Ghee is considered one of the most (if not the most) precious foods in Ayurveda.
What is Ghee?
When I first began my study of Ayurveda, one of the first foods I was exposed to was ghee. Ghee is the Indian term for clarified butter. When one clarifies butter, the milk fat solids are removed; thus, ghee is a healthy alternative to butter. Ghee can be used in place of olive oil in cooking and butter in baking.
Ghee is considered one of the most (if not the most) precious foods in Ayurveda. It is known to help build ojas or physical and mental strength and stability. Ghee is considered sacred in Ayurveda and Hinduism not only because of its various health benefits and medicinal applications, but also due to its origin from cows. In Hinduism, cows are sacred and are symbols of life and a main source of food for many.
Benefits of Ghee
In the West, the thought of consuming ghee for its health benefits might seem a bit backward because we are programmed to believe that fat makes fat period. However, we must have a paradigm shift and understand that healthy fat makes healthy fat, while unhealthy fat makes unhealthy fat. One cannot live without the intake of fats. Healthy fats from ghee or omega-3’s or 6’s keep our joints lubricated, skin and hair lustrous, insulate our bodies, provide protection for our internal organs, boosts our ojas (immune system and mental strength), lower cholesterol and prevent acute and chronic disease. Ghee is also known to heal internal wounds, particularly in the gastro-intestinal tract.
In short, ghee is a healthy fat that provides nourishment to our bodies and minds. These qualities are particularly beneficial in the fall and winter seasons where the dry and cold qualities are prevalent.
Where to Find Ghee
Ask for ghee at your local grocery store. If they do not carry it, I would check out if there is an Indian market in your area that does. As far as brands go, I recommend Purity Farms Ghee. This dairy uses high quality sweet cream butter from pastured cows on small organic-certified farms. It is important to confirm that the ghee you are buying is made in harmony with nature. This will be the most beneficial to your health and well-being.
Make Your Own
The thought of making my own ghee intimidated me a bit at first; yet, it truly is a simple process. After a few times of making it, you will feel like a pro.
You will need:
> 1 glass pint jar
> 1 mesh strainer
> cheesecloth (optional)
> 4 sticks organic unsalted butter
> soup pot
- Choose a pasture raised unsalted organic butter to make your ghee. The higher quality the butter, the better the ghee.
- It is important to make ghee with mindfulness. Allow other thoughts to subside and allow your ghee making to become the point of focus. Allow this process to become a form of meditation.
- Start with 4 sticks of butter. This makes 1 pint of ghee.
- Place the sticks of butter in a deep pot and place the pot on a burner.
- Put the burner on the lowest setting.
- The butter will begin to melt and your will start to hear a snap, crackle, pop. This is the milk fat solids separating from the clarified butter/oil.
- Stay close to the ghee as the process only takes around 15 minutes or less.
- When no more sound is made, it is time to turn off the burner and remove the pan from the heat. You will see brown flecks at the bottom of the pan.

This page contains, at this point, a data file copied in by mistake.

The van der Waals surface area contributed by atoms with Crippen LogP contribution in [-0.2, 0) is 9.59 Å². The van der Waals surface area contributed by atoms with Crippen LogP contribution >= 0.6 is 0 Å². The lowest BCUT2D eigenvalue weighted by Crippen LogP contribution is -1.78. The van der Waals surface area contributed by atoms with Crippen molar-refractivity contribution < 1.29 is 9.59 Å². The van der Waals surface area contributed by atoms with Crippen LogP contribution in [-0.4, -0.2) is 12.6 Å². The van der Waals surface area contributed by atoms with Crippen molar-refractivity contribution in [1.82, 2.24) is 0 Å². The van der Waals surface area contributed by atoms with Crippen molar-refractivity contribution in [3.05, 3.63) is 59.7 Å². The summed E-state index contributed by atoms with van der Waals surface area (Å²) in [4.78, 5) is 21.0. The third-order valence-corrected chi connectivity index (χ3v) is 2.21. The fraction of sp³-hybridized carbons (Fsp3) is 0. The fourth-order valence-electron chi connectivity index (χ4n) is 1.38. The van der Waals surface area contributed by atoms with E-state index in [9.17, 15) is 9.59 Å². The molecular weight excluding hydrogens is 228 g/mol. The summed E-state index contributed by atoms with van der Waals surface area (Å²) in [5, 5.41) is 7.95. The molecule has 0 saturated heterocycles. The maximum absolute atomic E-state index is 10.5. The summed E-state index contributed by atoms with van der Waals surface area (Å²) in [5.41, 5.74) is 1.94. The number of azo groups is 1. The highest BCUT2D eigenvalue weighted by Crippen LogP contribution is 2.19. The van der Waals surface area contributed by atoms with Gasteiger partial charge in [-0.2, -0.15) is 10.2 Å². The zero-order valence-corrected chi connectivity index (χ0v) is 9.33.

- Allow the ghee to sit and cool for 10 minutes.
- Have a mesh strainer and/or cheesecloth ready. Strain the ghee through the mesh strainer and/or cheesecloth into your glass pint jar. It is okay to only use a mesh strainer if you have no cheesecloth handy. If you do have cheesecloth, place it in the mesh strainer then strain the ghee. The strainer and/or cheesecloth will catch the milk fat solids as the ghee fills your pint jar.
- Allow the ghee to sit with the lid off until it is completely cool. After it is cool, fasten the lid. Ghee can be stored in the fridge or simply put it near your oven or wherever you keep your olive oil.
- Rather than throw away the milk solids, you can add them to your dog’s food as a treat.
The Proper Color of Ghee
Your ghee should be a golden color. If it is black, you have cooked it too long. This burnt ghee should be discarded. If your ghee is more of a toasted brown color that is fine to use, it will just have a more caramelized flavor than the golden ghee. Do not get discouraged if your ghee gets burnt the first few times you make it. You live and you learn, right?
The Gift of Ghee
The gift of ghee this holiday season is an excellent way to treat your loved ones and perhaps introduce them to ghee.
You can even infuse your ghee with some delicious herbs like cardamom, cinnamon and a pinch of nutmeg. To make this herbal infused ghee, simply make the ghee then add the ghee to a crock pot. Add anywhere from ½ tspn to 1 tspn each of cardamom and cinnamon and a pinch of nutmeg. Cook the ghee on low for 4-6 hours. The low setting of your crock pot should not boil the ghee; instead, it should warm and infuse the ghee and herbs together.
Happy cooking and happy holidays! Namaste.
Trudy Collings is a student and teacher of yoga at Grass Valley Yoga and is currently studying at the California College of Ayurveda. Trudy believes that yoga and Ayurveda is for every body and hopes to assist people in establishing harmony from the inside out. Before becoming enveloped in yoga and Ayurveda, Trudy received her Bachelor’s degrees in Anthropology and English from the University of Florida.
~Ed: Kate Konieczny
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